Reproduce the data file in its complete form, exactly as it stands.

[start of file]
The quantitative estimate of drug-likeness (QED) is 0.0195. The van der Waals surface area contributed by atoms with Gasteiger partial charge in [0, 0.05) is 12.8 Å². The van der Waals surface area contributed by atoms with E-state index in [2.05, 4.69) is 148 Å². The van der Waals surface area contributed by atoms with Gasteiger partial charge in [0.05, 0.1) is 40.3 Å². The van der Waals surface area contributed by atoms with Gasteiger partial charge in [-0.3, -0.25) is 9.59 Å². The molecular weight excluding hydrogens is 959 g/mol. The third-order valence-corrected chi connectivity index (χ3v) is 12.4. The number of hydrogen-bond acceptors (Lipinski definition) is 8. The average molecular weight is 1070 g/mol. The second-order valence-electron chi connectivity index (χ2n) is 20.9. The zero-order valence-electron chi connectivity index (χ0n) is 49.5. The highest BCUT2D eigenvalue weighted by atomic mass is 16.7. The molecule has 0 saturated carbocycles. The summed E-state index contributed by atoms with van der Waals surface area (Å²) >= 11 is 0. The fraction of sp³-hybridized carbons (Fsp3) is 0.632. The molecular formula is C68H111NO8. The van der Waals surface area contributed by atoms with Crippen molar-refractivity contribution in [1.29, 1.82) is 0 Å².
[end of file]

The quantitative estimate of drug-likeness (QED) is 0.0195. The van der Waals surface area contributed by atoms with Gasteiger partial charge in [0, 0.05) is 12.8 Å². The van der Waals surface area contributed by atoms with E-state index in [2.05, 4.69) is 148 Å². The van der Waals surface area contributed by atoms with Gasteiger partial charge in [0.05, 0.1) is 40.3 Å². The van der Waals surface area contributed by atoms with Gasteiger partial charge in [-0.3, -0.25) is 9.59 Å². The molecular weight excluding hydrogens is 959 g/mol. The third-order valence-corrected chi connectivity index (χ3v) is 12.4. The number of hydrogen-bond acceptors (Lipinski definition) is 8. The average molecular weight is 1070 g/mol. The second-order valence-electron chi connectivity index (χ2n) is 20.9. The zero-order valence-electron chi connectivity index (χ0n) is 49.5. The highest BCUT2D eigenvalue weighted by atomic mass is 16.7. The molecule has 0 saturated carbocycles. The summed E-state index contributed by atoms with van der Waals surface area (Å²) >= 11 is 0. The fraction of sp³-hybridized carbons (Fsp3) is 0.632. The molecular formula is C68H111NO8. The van der Waals surface area contributed by atoms with Crippen molar-refractivity contribution in [1.29, 1.82) is 0 Å².